Last evening my wife, Nancy, left for Southeast Asia to spend three weeks training children’s workers. This will be a grueling and costly trip for Nancy. Just to get to the capital city of the country is taking her 26 hours. Once she arrives in-country, she will travel to four different teaching venues during the next three weeks. She has been preparing for months, full time during the past month. A dozen generous donors have contributed about $3500 to underwrite travel and other expenses.
Why such a large investment in children’s workers?
There are actually more answers to this question than these two, but these two are enough for me. Why train children’s workers? First, because children are important to God. Second, the church leaders in the country to which Nancy is traveling tend to not value children.
Jesus made his concern for children clear in Matthew 19.
13 Then little children were brought to Jesus for him to place his hands on them and pray for them. But the disciples rebuked those who brought them.
14 Jesus said, “Let the little children come to me, and do not hinder them, for the kingdom of heaven belongs to such as these.”
Furthermore, he exhorted his disciples and us to become like children in Matthew 18.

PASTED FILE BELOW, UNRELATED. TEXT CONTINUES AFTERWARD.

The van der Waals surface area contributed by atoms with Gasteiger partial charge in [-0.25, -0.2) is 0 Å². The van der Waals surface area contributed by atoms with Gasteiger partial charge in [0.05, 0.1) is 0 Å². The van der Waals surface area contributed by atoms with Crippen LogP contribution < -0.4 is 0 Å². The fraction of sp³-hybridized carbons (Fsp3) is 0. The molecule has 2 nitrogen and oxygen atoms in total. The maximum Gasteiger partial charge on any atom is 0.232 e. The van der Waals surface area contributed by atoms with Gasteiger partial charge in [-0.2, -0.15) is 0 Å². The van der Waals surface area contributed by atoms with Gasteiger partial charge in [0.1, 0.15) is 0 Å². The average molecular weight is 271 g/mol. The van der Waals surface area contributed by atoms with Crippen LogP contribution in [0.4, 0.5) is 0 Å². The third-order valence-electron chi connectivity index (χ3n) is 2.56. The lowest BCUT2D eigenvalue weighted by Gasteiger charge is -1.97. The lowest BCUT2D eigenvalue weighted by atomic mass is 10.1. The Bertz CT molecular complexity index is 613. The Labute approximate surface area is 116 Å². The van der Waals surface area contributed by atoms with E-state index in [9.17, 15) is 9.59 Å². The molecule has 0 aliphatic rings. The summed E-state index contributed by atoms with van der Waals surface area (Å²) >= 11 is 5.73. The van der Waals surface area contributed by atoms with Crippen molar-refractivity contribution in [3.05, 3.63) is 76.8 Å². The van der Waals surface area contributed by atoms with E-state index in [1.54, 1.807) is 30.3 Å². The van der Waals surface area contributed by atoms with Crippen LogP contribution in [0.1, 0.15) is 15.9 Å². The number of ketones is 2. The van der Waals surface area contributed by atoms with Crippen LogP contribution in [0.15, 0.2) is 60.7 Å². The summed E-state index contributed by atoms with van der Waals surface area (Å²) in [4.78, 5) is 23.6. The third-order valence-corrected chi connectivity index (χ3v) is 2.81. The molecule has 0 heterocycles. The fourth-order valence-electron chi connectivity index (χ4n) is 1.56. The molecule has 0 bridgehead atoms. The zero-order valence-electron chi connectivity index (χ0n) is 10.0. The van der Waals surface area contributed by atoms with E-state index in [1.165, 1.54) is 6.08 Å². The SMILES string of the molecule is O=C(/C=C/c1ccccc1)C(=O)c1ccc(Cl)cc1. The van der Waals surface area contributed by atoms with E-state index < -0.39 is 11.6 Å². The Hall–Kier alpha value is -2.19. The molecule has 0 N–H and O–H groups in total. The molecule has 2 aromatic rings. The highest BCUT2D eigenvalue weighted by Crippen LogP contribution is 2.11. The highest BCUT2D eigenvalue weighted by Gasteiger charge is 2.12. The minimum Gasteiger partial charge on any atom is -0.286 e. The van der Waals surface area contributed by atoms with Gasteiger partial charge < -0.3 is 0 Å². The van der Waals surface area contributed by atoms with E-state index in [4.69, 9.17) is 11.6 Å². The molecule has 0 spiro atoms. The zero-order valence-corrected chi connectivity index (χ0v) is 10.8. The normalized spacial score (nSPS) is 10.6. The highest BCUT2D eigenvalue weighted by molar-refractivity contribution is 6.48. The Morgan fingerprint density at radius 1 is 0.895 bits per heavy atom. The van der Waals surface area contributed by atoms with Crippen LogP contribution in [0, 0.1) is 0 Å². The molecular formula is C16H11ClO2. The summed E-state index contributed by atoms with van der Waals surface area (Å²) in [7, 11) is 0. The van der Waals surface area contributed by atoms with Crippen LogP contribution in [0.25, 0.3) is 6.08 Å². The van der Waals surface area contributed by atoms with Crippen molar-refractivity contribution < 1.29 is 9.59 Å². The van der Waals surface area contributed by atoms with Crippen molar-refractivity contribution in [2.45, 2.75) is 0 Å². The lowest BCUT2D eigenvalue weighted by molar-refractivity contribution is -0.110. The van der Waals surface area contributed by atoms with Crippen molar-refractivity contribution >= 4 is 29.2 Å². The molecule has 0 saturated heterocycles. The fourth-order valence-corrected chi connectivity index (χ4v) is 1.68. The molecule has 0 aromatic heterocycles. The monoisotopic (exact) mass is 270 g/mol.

1 At that time the disciples came to Jesus and asked, “Who is the greatest in the kingdom of heaven?”
2 He called a little child and had him stand among them. 3 And he said: “I tell you the truth, unless you change and become like little children, you will never enter the kingdom of heaven. 4 Therefore, whoever humbles himself like this child is the greatest in the kingdom of heaven.
5 “And whoever welcomes a little child like this in my name welcomes me.”
With such direct statements from Jesus, you would not expect Christian leaders to overlook children. Yet they do. One of the largest challenges Nancy will probably face during this trip is convincing church leaders that they should support and encourage children’s workers. The leaders will complain that ministry to kids costs too much, is too much trouble, is less important than ministry to adults, etc. They tend to see children only as a distraction from the real ministry. For them, childcare providers are merely babysitters.
Partly as a result of the leaders’ attitudes, the teachers Nancy will be training will be enthusiastic participants in the workshops. They will be delighted that someone appreciates them and has come to train them, especially at such a great expense.
There is a chance that Nancy will find herself embroiled in a conflict with the church leaders. This has happened to other trainers like Nancy. I am praying that Nancy will support the teachers and be patient with the leaders. May she be a bridge builder between these two groups.
For more information see: http://www.kidzana.org